Canadian Underwriter

CSIO calls APIs for policy inquiries ‘foundational’

April 4, 2022   by Canadian Underwriter Staff

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Recent publication of API standards for policy inquiries for personal auto, habitational, individually rated commercial automobile (IRCA) and commercial general liability (CGL) are the foundational use cases to begin improving carrier and broker connectivity communications.

“These 24 policy inquiry use cases are foundational for advancing JSON data standards in the industry,” said Catherine Smola, president and CEO of the Centre for Study of Insurance Operations (CSIO). “We will continue to work with our members to build on these policy inquiry foundational use cases year after year.”

Recent publication of the API policy inquiry standards mean the framework’s now in place to build out additional transactional use cases – quotes, binds, cancellations, policy amendments and more.

Earlier this month, CSIO announced its Innovation and Emerging Technology (INNOTECH) API working groups had published standards using Java Script Object Notation (JSON). JSON APIs are the preferred API digital standard format. Enhancements are designed to facilitate exchanges between brokers’ and insurers’ systems.

“Let’s look at pain points that API standards addresses. We’re a data-heavy industry. Multiple players – insurers, vendors and brokers – means requesting or transferring information using different portals, platforms, processes,” she said. “The systems weren’t designed to talk to one another, which leads to manual processes and multiple authentications to get information. This causes major slowdowns.

“Like an adapter, an API can make it all fit together.”

She said JSON is the state-of-the art technology for real-time data interchange for APIs.

“Once a partnered vendor and insurer implement these JSON API Standards into their systems, brokers will no longer have to access client policy information via an insurer’s portal, or by calling the insurer directly,” she added. “This real-time, inter-system data exchange is not only seamless for brokers and insurers, it ultimately benefits the customer as well.”

Those benefits include:

  • Removing hassle of multiple portals, processes and authentications.
  • Creating fluid information delivery.
  • Real-time access to policy information in a broker management system.
  • Brokers can provide improved customer servicing experience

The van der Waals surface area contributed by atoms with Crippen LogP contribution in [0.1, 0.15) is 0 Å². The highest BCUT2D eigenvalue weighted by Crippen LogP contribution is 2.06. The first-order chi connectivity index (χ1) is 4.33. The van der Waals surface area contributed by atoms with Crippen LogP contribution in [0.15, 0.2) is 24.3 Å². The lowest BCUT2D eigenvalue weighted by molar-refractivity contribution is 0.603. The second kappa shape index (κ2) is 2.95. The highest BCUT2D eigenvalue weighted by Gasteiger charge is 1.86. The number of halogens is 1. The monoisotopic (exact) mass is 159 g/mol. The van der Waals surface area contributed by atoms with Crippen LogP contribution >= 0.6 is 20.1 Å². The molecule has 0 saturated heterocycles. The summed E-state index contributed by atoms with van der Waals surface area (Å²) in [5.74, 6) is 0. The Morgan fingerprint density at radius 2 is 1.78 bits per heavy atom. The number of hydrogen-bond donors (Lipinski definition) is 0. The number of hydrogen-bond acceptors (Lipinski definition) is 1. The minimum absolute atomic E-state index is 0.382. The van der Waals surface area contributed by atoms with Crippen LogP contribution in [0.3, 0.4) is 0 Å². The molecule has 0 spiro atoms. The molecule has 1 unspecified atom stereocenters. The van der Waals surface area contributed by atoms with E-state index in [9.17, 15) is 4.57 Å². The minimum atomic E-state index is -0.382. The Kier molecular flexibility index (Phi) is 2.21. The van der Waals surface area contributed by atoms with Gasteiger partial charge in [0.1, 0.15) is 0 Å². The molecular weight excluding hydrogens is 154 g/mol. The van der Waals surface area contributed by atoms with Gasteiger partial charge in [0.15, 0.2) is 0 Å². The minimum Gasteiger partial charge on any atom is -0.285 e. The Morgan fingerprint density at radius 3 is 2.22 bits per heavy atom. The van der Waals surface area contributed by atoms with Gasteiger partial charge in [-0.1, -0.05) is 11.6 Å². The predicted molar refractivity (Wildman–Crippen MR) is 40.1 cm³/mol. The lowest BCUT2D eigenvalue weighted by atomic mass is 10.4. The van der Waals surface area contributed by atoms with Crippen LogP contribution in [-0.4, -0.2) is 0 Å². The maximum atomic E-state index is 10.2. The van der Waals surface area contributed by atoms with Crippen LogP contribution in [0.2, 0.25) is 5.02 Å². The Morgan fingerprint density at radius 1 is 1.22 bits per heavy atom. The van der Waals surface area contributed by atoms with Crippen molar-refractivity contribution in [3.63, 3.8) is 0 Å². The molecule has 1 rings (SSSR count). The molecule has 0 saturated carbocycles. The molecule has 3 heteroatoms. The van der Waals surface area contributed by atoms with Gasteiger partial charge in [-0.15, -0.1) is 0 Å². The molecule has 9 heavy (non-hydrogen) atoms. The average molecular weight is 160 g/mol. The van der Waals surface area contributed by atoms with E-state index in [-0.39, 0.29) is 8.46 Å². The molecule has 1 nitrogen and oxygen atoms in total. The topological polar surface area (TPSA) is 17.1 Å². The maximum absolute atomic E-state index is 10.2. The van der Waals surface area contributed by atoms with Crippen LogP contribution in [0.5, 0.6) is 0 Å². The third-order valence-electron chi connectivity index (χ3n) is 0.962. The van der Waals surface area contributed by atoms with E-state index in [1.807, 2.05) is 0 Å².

With standards now available to members, it’s up to vendors and carriers to review the documentation and program the standards into their systems.

“Some carriers have already started. As we develop more use cases, I think you’re going to see a heightened implementations because carriers will have more transactions to implement,” said Smola.

She noted all major carriers are participating in the working groups responsible for developing both the business and technical requirements. Last month, the INNOTECH advisory committee finalized its 2022 API development roadmap. It contains use cases that were prioritized based on input from committee members, including the Insurance Brokers Association of Canada (IBAC) broker representatives.

The roadmap has the full support of both CSIO’s and IBAC’s boards. The API working groups are now moving forward with defining business requirements, developing schemas and publishing the JSON API Standards for use cases on the list, which includes quote/bind, policy amendments and cancellation.

The 2022 API priority use cases approved by committee members include:

  • Create quote submission
  • Get quote
  • Request bind
  • Policy amendment of details
  • Policy amendment – addition
  • Policy amendment – deletion
  • Cancellation
  • Create first notice of loss
  • Get claims status
  • Amend payment details

“How quickly published standards translate into implementation depends on where participants are in development/updating of internal systems. Many carriers are modernizing their legacy policy management systems, therefore the timing of implementing the API standards largely depends on their own platform modernization timelines,” Smola said. “For these carriers, it does not make sense to make API implementation investments on their legacy systems but rather wait and implement the standards on their new platforms.”

While it’s not yet possible to quantify how much time these new linkages will save brokers, Smola said real-time exchanges are expected to create efficiencies.

“Once we get more and more of those use cases programmed, then we will undertake an actual member survey to try and quantify real-time data connectivity savings,” she said.


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